So why did I bring up the teneurins? Let’s consider the abstract of a paper that was published a few weeks ago :
Teneurins are type II transmembrane proteins expressed during pattern formation and neurogenesis with an intracellular domain that can be transported to the nucleus and an extracellular domain that can be shed into the extracellular milieu.
In other words, we have a protein that connect the nucleus to the environment outside the cell.
In Drosophila melanogaster, Caenorhabditis elegans and mouse the knockdown or knockout of teneurin expression can lead to abnormal patterning, defasciculation and abnormal pathfinding of neurites, and the disruption of basement membranes.
In other words, this is protein that plays an important role in the formation of brains and nerves. The fact that is carries out the same basic functions in worms, insects, and animals strongly suggests its role in nervous system is quite ancient and may have coincided with the emergence of the nervous system itself. So when did the tenurins arise?
From the abstract:
Here we have identified and analyzed teneurins from a broad range of metazoan genomes for nuclear localization sequences, protein interaction domains and furin cleavage sites, and have cloned and sequenced the intracellular domains of human and avian teneurins to analyze alternative splicing. The basic organization of teneurins is highly conserved in Bilateria: all teneurins have epidermal growth factor repeats, a cysteine-rich domain, and a large region identical in organization to the carboxy-half of prokaryotic YD-repeat proteins. Teneurins were not found in the genomes of sponges, cnidarians or placozoa,
I broke the sentence off here to highlight that we have a protein with a conserved organization that plays a conserved role in the development of the nervous system that does not exist in sponges, jellyfish, or placozoa. Conventional non-teleological thinking would interpret this to mean that some the tenuerins appeared as a consequence of selection pressure to evolve a nervous system. That the teneurins and nervous system co-evolved. For example, a non-teleological mindset might have us consider something like T-urf13 and propose some non-coding gene was expressed and just happened to have a function that would serve the needs of an organism under selection for the development of a nervous system. Who could say otherwise, right?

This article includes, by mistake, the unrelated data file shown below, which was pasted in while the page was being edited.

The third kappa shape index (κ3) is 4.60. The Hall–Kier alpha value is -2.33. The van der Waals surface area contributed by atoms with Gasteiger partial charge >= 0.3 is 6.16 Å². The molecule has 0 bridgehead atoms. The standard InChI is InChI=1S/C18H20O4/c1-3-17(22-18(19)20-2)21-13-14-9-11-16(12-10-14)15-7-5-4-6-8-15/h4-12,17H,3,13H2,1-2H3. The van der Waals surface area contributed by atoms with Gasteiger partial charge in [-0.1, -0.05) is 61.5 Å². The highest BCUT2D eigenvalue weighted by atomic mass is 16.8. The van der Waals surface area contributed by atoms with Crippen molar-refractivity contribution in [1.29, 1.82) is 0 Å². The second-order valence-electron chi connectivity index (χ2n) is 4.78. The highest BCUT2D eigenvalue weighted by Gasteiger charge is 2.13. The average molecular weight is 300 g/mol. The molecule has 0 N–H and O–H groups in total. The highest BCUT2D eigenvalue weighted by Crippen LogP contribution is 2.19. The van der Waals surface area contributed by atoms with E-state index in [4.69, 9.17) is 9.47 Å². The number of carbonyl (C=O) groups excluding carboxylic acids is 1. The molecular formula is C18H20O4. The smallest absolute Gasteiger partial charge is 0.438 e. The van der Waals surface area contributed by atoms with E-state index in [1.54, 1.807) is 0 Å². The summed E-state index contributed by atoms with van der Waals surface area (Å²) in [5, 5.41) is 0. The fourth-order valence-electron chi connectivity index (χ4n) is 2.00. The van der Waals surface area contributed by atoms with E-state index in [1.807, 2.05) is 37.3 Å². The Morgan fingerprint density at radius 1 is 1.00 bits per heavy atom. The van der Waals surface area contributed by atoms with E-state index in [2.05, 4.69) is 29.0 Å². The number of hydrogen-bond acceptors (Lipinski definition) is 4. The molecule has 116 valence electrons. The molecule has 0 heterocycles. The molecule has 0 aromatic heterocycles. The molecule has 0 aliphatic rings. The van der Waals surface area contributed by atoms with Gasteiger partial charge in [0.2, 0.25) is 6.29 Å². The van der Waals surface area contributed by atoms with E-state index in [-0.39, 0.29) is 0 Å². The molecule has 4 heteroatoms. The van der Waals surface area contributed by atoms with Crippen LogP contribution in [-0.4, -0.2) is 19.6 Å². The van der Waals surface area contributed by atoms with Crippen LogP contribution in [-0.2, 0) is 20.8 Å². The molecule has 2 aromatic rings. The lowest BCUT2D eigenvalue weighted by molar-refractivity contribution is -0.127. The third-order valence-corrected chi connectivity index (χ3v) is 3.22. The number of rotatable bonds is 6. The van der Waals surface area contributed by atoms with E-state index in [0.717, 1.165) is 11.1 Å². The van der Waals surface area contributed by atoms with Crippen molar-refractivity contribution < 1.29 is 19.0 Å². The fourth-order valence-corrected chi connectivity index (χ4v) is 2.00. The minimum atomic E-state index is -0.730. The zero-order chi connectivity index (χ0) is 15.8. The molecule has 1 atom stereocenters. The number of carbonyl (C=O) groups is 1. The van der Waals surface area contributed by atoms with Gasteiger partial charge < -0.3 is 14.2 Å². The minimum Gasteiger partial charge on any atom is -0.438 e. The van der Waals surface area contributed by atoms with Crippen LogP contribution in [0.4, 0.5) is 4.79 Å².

Well, it turns out the story has a much more rabbit-like flavor to it. Let me complete the sentence from the abstract:
Teneurins were not found in the genomes of sponges, cnidarians or placozoa, but the choanoflagellate Monosiga brevicollis has a gene encoding a predicted teneurin with a transmembrane domain, epidermal growth factor repeats, a cysteine-rich domain, and a region homologous to YD-repeat proteins. Further examination revealed that most of the extracellular domain of the Monosiga brevicollis teneurin is encoded on a single huge 6829 bp exon, and that the cysteine-rich domain is similar to sequences found in an enzyme expressed by the diatom Phaeodactylum tricornutum. This leads us to suggest that teneurins are complex hybrid fusion proteins that evolved in a choanoflagellate via horizontal gene transfer from both a prokaryotic gene and a diatom or algal gene, perhaps to improve the capacity of the choanoflagellate to bind to its prokaryotic prey.
This protein, so important to the development of a nervous system, turns out to be yet another brain-like protein that long pre-dated the emergence of anything like a brain. In fact, the concluding sentence of this research abstract nicely fits with the framework of teleological evolution:
As choanoflagellates are considered to be the closest living relatives of animals, the expression of a primitive teneurin by an ancestral choanoflagellate may have facilitated the evolution of multicellularity and complex histogenesis in metazoa.
 Tucker et al. Phylogenetic Analysis of the Teneurins: Conserved Features and Premetazoan Ancestry. Mol Biol Evol. 2011 Oct 31.